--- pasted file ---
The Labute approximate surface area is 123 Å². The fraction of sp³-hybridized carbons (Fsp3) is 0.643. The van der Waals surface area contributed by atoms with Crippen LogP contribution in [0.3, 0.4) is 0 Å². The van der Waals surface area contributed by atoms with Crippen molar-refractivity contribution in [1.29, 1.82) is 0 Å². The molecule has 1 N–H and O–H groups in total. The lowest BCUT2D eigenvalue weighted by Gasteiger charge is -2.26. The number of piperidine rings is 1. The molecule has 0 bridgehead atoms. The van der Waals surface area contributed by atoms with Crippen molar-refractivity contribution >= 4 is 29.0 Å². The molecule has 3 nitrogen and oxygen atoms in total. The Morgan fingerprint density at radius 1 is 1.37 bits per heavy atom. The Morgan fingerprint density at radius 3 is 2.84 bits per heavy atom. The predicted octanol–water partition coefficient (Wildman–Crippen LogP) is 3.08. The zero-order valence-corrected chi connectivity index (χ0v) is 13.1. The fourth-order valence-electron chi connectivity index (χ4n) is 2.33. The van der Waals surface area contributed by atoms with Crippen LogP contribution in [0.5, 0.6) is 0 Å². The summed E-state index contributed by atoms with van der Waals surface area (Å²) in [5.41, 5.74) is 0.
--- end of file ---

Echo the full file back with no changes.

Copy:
The Labute approximate surface area is 123 Å². The fraction of sp³-hybridized carbons (Fsp3) is 0.643. The van der Waals surface area contributed by atoms with Crippen LogP contribution in [0.3, 0.4) is 0 Å². The van der Waals surface area contributed by atoms with Crippen molar-refractivity contribution in [1.29, 1.82) is 0 Å². The molecule has 1 N–H and O–H groups in total. The lowest BCUT2D eigenvalue weighted by Gasteiger charge is -2.26. The number of piperidine rings is 1. The molecule has 0 bridgehead atoms. The van der Waals surface area contributed by atoms with Crippen molar-refractivity contribution >= 4 is 29.0 Å². The molecule has 3 nitrogen and oxygen atoms in total. The Morgan fingerprint density at radius 1 is 1.37 bits per heavy atom. The Morgan fingerprint density at radius 3 is 2.84 bits per heavy atom. The predicted octanol–water partition coefficient (Wildman–Crippen LogP) is 3.08. The zero-order valence-corrected chi connectivity index (χ0v) is 13.1. The fourth-order valence-electron chi connectivity index (χ4n) is 2.33. The van der Waals surface area contributed by atoms with Crippen LogP contribution in [0.5, 0.6) is 0 Å². The summed E-state index contributed by atoms with van der Waals surface area (Å²) in [5.41, 5.74) is 0.